When the school board in Spokane, Wash., entered the early planning stages to replace three aging urban buildings after the passage of a $165.3 million facility improvement bond, its primary design goals included durability and sustainability. Greg Brown, AIA, Director of Capitol Projects for Spokane Public Schools, said that keeping these goals in mind, concrete masonry was the “obvious choice” for the primary material at Lidgerwood, Ridgeview, and Lincoln Heights Elementary Schools.
“To maintain a building over its lifespan costs 3–10 times more in upkeep and utilities than the original expense of the facility,” said Brown. “Adding a sealer makes masonry easy to maintain and creates great aesthetic appeal.”
Madsen Mitchell Evenson & Conrad, PLLC (MMEC) was selected to develop the education specifications that would provide continuity for all three schools. According to MMEC Principal Craig Conrad, AIA, Spokane Public Schools wanted these new facilities to achieve the environmental and green building goals for design and construction set by the Washington Sustainable Schools Protocol (WSSP) for High Performance Schools. Like Leadership in Energy and Environmental Design (LEED), WSSP qualification is earned through a system of points.
One way to earn compliance points is to purchase locally produced construction materials. Mutual Materials and Central Pre-Mix/Oldcastle supplied CMU and brick manufactured in Spokane or the immediate region, for all three new buildings. “We were successful in making sure that project dollars were invested in Spokane, and used local architects to ensure materials were available nearby,” reported Brown. All three buildings meet WSSP qualifications, with Lincoln Heights Elementary also achieving Silver LEED Certification.
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Another goal set by Spokane Public Schools was for each new facility to have a unique identity to its neighborhood and be tailored to the needs of students, staff, and parents. Each building involved community members and teachers in the design process, allowing opportunities for meetings with architects where their needs and desires would be addressed.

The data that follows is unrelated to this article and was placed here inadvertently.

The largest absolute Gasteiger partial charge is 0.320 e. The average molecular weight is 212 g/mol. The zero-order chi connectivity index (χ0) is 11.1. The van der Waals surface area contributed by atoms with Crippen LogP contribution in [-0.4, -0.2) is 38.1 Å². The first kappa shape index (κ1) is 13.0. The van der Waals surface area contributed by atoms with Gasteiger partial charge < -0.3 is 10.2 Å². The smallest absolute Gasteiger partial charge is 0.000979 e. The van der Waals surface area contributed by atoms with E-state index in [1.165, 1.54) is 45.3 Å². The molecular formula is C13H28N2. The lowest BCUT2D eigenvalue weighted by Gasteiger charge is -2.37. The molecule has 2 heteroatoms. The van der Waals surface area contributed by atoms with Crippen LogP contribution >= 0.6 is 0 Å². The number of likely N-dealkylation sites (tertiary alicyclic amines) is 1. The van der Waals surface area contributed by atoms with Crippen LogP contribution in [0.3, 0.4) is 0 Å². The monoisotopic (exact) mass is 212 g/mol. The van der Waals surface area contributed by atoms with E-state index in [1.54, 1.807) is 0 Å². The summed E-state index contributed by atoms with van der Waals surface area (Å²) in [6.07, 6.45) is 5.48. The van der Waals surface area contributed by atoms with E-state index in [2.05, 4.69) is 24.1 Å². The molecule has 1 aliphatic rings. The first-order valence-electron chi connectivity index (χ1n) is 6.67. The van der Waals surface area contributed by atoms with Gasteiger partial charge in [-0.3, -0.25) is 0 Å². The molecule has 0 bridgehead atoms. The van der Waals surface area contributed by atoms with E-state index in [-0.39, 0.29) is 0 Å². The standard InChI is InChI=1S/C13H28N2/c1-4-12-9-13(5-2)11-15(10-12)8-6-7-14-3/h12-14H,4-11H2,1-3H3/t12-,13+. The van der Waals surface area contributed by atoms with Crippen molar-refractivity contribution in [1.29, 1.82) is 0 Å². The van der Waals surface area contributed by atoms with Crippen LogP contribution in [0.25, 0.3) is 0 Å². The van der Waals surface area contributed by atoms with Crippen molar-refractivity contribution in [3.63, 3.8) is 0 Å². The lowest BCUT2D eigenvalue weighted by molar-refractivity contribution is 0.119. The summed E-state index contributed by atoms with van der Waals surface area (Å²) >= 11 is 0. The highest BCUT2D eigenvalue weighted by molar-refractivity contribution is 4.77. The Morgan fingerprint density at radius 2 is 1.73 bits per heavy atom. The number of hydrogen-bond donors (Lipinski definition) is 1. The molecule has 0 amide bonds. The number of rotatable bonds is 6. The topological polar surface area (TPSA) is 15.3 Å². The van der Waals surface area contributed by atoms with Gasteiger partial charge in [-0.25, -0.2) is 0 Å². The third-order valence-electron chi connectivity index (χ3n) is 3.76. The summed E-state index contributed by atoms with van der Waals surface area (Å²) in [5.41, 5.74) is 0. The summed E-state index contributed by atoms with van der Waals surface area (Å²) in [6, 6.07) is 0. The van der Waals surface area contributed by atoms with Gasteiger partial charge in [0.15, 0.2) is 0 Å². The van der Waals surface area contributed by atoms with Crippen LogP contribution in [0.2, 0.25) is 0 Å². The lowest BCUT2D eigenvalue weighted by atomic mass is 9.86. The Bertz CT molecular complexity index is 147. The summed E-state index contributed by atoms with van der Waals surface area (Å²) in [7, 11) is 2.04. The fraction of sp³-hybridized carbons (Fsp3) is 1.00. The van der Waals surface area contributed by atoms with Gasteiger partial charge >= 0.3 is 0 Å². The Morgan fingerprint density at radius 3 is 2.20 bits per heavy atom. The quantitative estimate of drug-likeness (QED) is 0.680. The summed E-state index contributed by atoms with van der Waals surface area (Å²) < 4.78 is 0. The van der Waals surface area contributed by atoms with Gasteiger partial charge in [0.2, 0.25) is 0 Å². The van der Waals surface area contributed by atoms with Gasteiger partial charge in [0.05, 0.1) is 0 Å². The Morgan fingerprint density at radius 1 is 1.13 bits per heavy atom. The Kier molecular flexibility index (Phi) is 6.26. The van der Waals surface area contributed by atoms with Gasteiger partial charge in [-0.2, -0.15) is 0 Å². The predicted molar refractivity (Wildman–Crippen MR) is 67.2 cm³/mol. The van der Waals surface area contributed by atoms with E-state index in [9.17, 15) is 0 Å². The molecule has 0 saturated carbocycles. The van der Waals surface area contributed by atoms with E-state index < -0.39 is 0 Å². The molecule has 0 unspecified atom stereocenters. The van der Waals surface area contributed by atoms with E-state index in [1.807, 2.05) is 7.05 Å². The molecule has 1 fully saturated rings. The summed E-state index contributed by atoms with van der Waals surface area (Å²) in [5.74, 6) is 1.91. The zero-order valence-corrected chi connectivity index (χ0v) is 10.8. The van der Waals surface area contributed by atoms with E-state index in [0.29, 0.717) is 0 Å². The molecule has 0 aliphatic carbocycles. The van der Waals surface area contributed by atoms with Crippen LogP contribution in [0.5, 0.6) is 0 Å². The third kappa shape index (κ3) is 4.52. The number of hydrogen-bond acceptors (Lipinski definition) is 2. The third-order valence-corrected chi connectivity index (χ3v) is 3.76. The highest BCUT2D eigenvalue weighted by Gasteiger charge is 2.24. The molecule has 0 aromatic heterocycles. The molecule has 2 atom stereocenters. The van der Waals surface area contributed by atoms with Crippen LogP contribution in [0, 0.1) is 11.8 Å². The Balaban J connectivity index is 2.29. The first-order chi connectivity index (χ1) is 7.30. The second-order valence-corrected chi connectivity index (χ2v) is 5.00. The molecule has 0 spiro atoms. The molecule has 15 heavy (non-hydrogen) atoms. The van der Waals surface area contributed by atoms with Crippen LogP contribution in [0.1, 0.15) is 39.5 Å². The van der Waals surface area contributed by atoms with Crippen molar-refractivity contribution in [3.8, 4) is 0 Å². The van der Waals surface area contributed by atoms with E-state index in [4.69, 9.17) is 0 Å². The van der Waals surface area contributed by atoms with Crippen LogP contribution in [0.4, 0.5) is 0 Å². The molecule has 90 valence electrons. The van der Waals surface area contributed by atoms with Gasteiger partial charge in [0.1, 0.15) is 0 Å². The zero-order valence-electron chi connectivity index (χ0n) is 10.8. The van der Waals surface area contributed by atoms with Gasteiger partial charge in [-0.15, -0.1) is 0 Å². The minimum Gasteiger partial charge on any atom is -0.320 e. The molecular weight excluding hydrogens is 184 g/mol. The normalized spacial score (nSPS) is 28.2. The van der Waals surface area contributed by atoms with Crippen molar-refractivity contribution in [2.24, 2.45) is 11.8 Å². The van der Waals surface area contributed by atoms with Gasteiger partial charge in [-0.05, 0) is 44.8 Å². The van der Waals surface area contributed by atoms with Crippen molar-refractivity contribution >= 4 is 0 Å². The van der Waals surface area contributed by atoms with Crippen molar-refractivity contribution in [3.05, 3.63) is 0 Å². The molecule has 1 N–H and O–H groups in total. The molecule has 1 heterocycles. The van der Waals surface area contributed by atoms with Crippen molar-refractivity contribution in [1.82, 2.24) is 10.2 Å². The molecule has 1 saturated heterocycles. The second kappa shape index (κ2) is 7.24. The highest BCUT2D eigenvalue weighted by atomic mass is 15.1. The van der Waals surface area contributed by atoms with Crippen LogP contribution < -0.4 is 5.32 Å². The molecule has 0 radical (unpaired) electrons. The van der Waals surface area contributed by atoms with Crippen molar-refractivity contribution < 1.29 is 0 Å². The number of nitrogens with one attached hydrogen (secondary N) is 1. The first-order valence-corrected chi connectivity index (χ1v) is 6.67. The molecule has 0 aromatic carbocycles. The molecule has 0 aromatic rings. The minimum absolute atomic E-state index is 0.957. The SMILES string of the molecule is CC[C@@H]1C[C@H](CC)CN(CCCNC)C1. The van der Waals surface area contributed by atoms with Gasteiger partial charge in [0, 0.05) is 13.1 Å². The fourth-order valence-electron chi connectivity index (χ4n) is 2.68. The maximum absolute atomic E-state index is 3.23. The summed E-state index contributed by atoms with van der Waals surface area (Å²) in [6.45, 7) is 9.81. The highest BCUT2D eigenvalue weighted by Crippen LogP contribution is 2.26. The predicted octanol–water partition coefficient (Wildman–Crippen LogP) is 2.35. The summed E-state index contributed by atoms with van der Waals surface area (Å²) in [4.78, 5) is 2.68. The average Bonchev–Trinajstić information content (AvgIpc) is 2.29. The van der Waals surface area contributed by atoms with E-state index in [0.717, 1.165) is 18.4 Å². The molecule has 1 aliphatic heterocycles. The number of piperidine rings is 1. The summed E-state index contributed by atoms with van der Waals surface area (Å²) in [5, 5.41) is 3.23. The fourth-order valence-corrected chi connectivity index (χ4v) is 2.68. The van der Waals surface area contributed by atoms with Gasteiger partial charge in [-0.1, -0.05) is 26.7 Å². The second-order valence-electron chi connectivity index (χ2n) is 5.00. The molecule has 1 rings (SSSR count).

Principal Kathy Williams, along with her staff and community members, helped create plans for the new building to replace a cramped, aging school and its portable additions. She is thrilled with the end product that was designed to serve the neighborhood for the next 50 years.
“ALSC Architects did a great job of making our vision a reality,” said Williams. “We wanted a traditional, timeless design in brick with lots of fun, geometric shapes –replicate with their blocks or Legos.”
Designers chose the next best thing to building with Legos for creativity and flexibility – concrete masonry. By using several varieties of block in many different natural colors, the team of six ALSC architects came up with a fanciful design that replicates brick. Smooth-face, ground-face, and split-face block were utilized in shades of burgundy, charcoal, khaki, and gray to create playful and multi-textured walls.
“The community really liked the look of brick,” said Dave Huotari, principal-in-charge of the project at ALSC. “The school has the feel of permanence and is very durable. It had been a long time since the district built schools in classic burgundy brick. CMU was an economical choice for this project, from both a labor and material standpoint.”
The CMU is reinforced in the gym and a multi-purpose room. “Load-bearing masonry was used in these spaces because the more people you have in a room together at one time, the more concerned you are with stability and life safety,” stated Huotari.
The $6 million, 48,500-sq-ft school used 42,000 CMU block in various colors, according to Mike Spilker, Spilker Masonry, mason contractor for Ridgeview. “It was a unique challenge working through the winter, but the design worked out very well,” he said.
The school meets the goals of the WSSP by using natural light, water-reducing features, local materials, and low VOC products. Materials from the existing building were reused, when possible, and high-efficiency lighting, heating, plumbing, and cooling systems were installed throughout the new building to reduce annual utility and maintenance costs.
The most unique feature of the new school is the custom-cast bell from the Netherlands that graces a tower at the main entrance. The working bell is embossed with a new school crest that includes the image of an old stone castle, representing a sense of stability in home and school.